I have something to confess. When it comes to science I’m not exactly the world’s smartest guy. In fact I’m pretty stupid. As an example, I had answered all the questions I could at my physics GCSE exam within 15 minutes and then had a nap. What else was I going to do? That’s why I approached the Martian somewhat cautiously. I’d enjoyed the film but apparently the Book went into a lot more detail regarding the specifics. However, this book had had some seriously strong recommendations from very trusted sources of mine. I decided to bite the Bullet and jump straight in.
For those of you who don’t know who Matt Damon is or haven’t read the book, The Martian is about Mark Watney, an astronaut/botanist/mechanic who is stranded on Mars after a manned mission goes wrong. He has to come up with a way to survive on the planet, grow his own food and contact the earth to try and sort out a rescue mission.
There’s a lot of science in this book. A lot of science. Every detail of his survival is documented fully. How he makes water to feed the Crops He’s growing, the code and alphabet system he uses for contact, the radioactive heating system, the rover alterations and so much more. If you are a science fan then I’d definitely read this book. What’s good is that the details are explained in a way that most people can understand. Don’t get me wrong, there were parts that left me scratching my head but the majority was simplified to a point that it didn’t interrupt with the overall flow of the story.
If this Book was all science though, I probably wouldn’t have made it to the 100 page point. For those of you haven’t read my blog before, 100 pages is my cut off point for a book that hasn’t engaged me. Only one book has actually accomplished that recently and that’s why Thomas Pynchon shall never be reviewed on here. The reason I finished this book in a matter of days as opposed to burying it in my library never to be seen or heard from again is Mark Watney himself.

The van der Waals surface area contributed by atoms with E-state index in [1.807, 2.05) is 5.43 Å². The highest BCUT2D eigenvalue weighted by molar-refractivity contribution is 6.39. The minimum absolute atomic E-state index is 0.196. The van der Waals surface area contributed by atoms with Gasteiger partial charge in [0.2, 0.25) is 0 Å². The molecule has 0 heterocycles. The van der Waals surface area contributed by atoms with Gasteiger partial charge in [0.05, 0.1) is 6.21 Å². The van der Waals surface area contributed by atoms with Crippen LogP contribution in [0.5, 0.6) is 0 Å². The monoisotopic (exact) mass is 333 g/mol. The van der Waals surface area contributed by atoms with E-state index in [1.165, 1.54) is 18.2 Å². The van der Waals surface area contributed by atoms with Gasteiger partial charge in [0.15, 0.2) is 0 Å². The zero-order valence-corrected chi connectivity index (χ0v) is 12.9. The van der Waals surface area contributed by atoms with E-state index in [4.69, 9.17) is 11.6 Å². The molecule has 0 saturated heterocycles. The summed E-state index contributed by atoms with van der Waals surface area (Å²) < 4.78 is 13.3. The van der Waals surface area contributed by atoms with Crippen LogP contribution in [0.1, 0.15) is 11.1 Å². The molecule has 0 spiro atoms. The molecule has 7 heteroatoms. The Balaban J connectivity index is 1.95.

Watney’s narration of the story is fantastic! Yes he goes on for a few pages at a time but it’s interspersed with real humour and genuine emotion. This doesn’t read like a survivor story. If you’re expecting a bearded lunatic crying “Wiiiilllssssoooonnnn” over a lost football then I’m afraid you’re out of luck. All the way through the novel Watney keeps a perfect balance between humour and technical details that I found to be wonderfully engrossing.
Back on earth NASA learns that Watney is alive and start working around the clock to bring him home. These scenes work well to break up the Marks thought process to the reader. They also allow for some brilliantly funny moments. As NASA are the only people Watney can talk to he does enjoy laughing at them and we find some highly juvenile and yet highly comic scenes between them. It’s a great balance of characters and moods. NASA are desperately trying to find a way to save mark and all of their communications to him match this. They’re desperate and pleading. Mark on the other hand deals with his fear and desperation with humour and the two styles play off each other in a wonderful way.
Who should read this book? Well science fans can go mad on this one. It’s a veritable cornucopia of nerd lingo and brainy knowledge. For mere simpletons like myself I’d recommend a read if you’ve enjoyed Hitchhikers Guide to the galaxy, Ready Player One, Ancillary Justice or Good Omens by Neil Gaiman and Terry Pratchett. There’s a tone to the book that mixes the scientific truth with a comic fantasy and that’s predominantly why I enjoyed this book so much. A big thank you to my trusted source for this one.
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